By now, you probably know I’m a sucker for a good baking shortcut. Give me all the doctored up box cakes and pizza dough cinnamon rolls. I think what makes those things work, though, is incorporating a homemade component. Also, there are just some places you can’t cut corners! To me, that is frosting.
I’ve probably made frosting incorrectly more often than not. When I started baking, I got my frosting wrong every. single. time. Several times, it would taste and smell so much like butter that I couldn’t bring myself to even eat the cake! I didn’t know where I was going wrong – I was following recipes exactly. Then it dawned on me.. why was I so confident in these recipes I had just come across online? After more trial and error, I found the keys to making good frosting. And I haven’t looked back since! Once you have a good buttercream and cream cheese frosting base, you can easily tweak it to be more of a glaze, or have different flavors.
Beat your butter for at least 5 minutes. A lot of recipes I found said to beat your butter for 1-2 minutes or something along those lines. To me, the longer I let my butter go with my mixer turned all the way up, the better the frosting turns out! Seriously, don’t be shy, let that bad boy do it’s thing while you do the dishes.
After you add cream cheese or powdered sugar, beat the mixture again until it’s reached a smooth consistency. Do not assume it should reach this consistency after just a minute or two!
This made the biggest difference in the texture of my frosting, and it’s supposed to help the flavor be less buttery, too. If I could only share one secret with you, it would be this one!
Do not trust a recipe if it calls for equal parts butter and powdered sugar, and especially if it calls for more butter than powdered sugar! Once I realized there was a ratio that buttercream and cream cheese frosting should be following, I was able to discern which recipes were legit.
The buttercream ratio for butter to powdered sugar should be about 1:4, given the other ingredients in the frosting. That means if you use 1 cup of butter, you should use 4-5 cups of powdered sugar.
For cream cheese, it’s a little more complicated since there is such a thing as cream cheese buttercream, but I usually use a 1:1 ratio of butter to cream cheese, then follow the buttercream ratio. To me, this has the perfect amount of the cream cheese flavor.
Temperature doesn’t matter as much as the internet will tell you. Once I stopped being afraid of mixing my frosting for too long (I really don’t know why I was), I learned that using cold butter or cold cream, instead of room temp, could be compensated for by mixing. If you add cold cream and you notice your frosting start to clump as the butter hardens, just start mixing. The clumps will smooth with time.
Making frosting is less of a science, and more of an art. If your frosting is too thick, you can add milk or cream to thin it. If your frosting is too thin, add more powdered sugar! If your frosting is too sweet, a squeeze of lemon juice or a pinch of salt will do the trick. And if you decide you don’t want plain vanilla, substitute another extract. You can pretty much always fix frosting. Just remember, if you add something, mix, mix, mix!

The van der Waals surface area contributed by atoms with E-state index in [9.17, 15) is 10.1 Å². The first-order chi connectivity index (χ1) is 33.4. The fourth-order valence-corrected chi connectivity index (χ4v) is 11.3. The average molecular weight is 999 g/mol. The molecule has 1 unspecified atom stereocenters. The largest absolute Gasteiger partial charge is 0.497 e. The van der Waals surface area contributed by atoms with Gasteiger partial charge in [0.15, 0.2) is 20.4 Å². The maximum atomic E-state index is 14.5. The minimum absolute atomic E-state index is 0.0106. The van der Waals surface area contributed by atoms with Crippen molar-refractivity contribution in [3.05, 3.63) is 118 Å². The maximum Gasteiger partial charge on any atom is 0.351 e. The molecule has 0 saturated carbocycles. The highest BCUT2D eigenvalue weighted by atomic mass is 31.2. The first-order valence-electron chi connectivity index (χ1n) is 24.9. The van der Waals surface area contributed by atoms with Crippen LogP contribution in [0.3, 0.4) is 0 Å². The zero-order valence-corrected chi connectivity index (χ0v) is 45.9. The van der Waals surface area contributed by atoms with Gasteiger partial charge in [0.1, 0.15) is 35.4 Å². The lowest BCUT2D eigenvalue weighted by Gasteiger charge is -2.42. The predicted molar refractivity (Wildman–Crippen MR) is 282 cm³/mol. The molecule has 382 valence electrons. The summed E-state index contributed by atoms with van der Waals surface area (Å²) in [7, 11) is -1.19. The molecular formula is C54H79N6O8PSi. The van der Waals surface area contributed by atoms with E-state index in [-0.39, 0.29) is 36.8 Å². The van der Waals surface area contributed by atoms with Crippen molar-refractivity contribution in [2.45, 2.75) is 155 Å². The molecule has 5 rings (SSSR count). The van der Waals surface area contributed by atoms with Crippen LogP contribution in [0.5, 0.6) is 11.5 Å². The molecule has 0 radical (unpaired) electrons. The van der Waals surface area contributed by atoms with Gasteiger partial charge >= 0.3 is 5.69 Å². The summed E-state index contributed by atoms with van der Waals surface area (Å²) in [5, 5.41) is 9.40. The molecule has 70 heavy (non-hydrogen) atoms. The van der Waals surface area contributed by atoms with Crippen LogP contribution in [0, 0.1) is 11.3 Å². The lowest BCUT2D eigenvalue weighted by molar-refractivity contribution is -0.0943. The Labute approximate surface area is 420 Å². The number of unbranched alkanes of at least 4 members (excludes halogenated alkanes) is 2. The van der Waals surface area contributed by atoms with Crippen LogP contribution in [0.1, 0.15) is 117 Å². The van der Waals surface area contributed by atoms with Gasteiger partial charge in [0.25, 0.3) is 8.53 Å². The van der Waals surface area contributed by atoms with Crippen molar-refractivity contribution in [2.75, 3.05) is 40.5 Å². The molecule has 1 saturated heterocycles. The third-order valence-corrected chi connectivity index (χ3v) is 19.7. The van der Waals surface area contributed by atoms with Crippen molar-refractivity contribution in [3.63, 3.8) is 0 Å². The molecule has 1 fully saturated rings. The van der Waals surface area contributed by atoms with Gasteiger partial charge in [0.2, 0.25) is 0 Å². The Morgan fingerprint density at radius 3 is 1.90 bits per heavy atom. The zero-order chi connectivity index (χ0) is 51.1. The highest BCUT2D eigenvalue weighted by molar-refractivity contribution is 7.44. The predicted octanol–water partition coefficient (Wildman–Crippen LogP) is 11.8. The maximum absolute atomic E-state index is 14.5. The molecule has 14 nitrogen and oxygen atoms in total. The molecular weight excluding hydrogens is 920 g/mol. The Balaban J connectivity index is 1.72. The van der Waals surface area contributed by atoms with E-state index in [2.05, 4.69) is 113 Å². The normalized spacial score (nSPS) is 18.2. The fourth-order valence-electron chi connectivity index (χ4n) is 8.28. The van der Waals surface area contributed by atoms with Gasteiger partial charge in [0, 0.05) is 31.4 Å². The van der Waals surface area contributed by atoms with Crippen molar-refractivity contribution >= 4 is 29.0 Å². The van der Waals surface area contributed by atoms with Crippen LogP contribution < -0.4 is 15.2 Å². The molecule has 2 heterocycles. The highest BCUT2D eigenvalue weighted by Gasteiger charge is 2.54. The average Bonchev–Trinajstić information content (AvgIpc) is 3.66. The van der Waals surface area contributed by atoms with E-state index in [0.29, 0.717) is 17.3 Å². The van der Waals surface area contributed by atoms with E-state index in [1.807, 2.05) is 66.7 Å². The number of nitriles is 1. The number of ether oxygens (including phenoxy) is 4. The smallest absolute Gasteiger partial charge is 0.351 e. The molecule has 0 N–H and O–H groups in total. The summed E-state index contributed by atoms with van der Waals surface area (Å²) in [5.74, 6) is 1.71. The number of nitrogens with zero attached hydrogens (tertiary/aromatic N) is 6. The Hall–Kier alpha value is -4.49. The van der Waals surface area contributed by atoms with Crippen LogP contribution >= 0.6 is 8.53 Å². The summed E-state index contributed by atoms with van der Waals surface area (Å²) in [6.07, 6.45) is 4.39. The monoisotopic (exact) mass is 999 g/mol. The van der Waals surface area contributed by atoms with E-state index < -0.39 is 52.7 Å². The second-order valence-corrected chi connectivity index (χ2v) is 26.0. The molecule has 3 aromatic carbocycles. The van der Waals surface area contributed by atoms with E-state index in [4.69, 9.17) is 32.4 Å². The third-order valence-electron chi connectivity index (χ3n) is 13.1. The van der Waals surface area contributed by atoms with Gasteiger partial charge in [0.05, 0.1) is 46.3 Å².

Below I’m sharing my favorite basic recipes. I’ve gotten to a point where now, if I want to change my recipes, I’ll make some mental tweaks to these recipes to make them flavored, or turn them into more of a glaze. Consider these the only two frosting recipes you’ll ever need!
Cream Cheese Frosting
1/2 cup unsalted butter (1 stick)
8 oz cream cheese (1 block)
1 tsp vanilla extract
1/4 tsp salt
4+ cups powdered sugar
Cream together butter and cream cheese until smooth, usually 5 minutes. Add salt and vanilla, mix well. Mix in powdered sugar, 1 cup at a time. Mix thoroughly after each addition. Use a spatula or spoon for one final mix to get rid of air bubbles.
1 cup butter (2 sticks)
2 tsps vanilla extract
1/4 tsp salt
4+ cups powdered sugar
2-4 tbsps heavy cream or milk
Cream butter until smooth. Add vanilla and salt, mix well. Mix in powdered sugar, 1 cup at a time. Mix thoroughly after each addition. Your frosting will be very dry looking at this point. Beat in cream, 1 tbsp at a time, until you have reached your desired consistency.
Both recipes should make enough to frost a two layer cake!
I’ll leave you with a short anecdote. While learning how to bake, I had no clue there were different kinds of buttercream frosting. The above mentioned is considered American buttercream, and is possibly the easiest to make. There are other kinds, such as Swiss and Italian (tbh those might be the same). Last Christmas, I saw a peppermint vanilla cake in a magazine that I thought I would make for a family function with my new in-laws. Well long story short, the buttercream called for whipping egg whites to stiff peaks. I stupidly tried to use my hand mixer instead of my standing mixer, not knowing any better. Needless to the say, the egg whites barely made it to soft peaks, but I had run out of time and had to ice my cake. That alone wouldn’t have been a problem if the recipe hadn’t called to decorate the cake with peppermint candies. Soft peaks and hard candy do not mix. By the end of the get together, all the peppermints had slid down the sides of the cakes, making it look like it was melting under the southern July sun. The cherry on top was realizing when I got home that my whole kitchen was covered in a layer of stickiness due to my vigorous whipping of egg whites and sugar..
I realized later that I had unsuccessfully made a Swiss buttercream. I learned my lesson – stick to American buttercream and never bring a new recipe to a party.
Hope this helps you up your forsting game!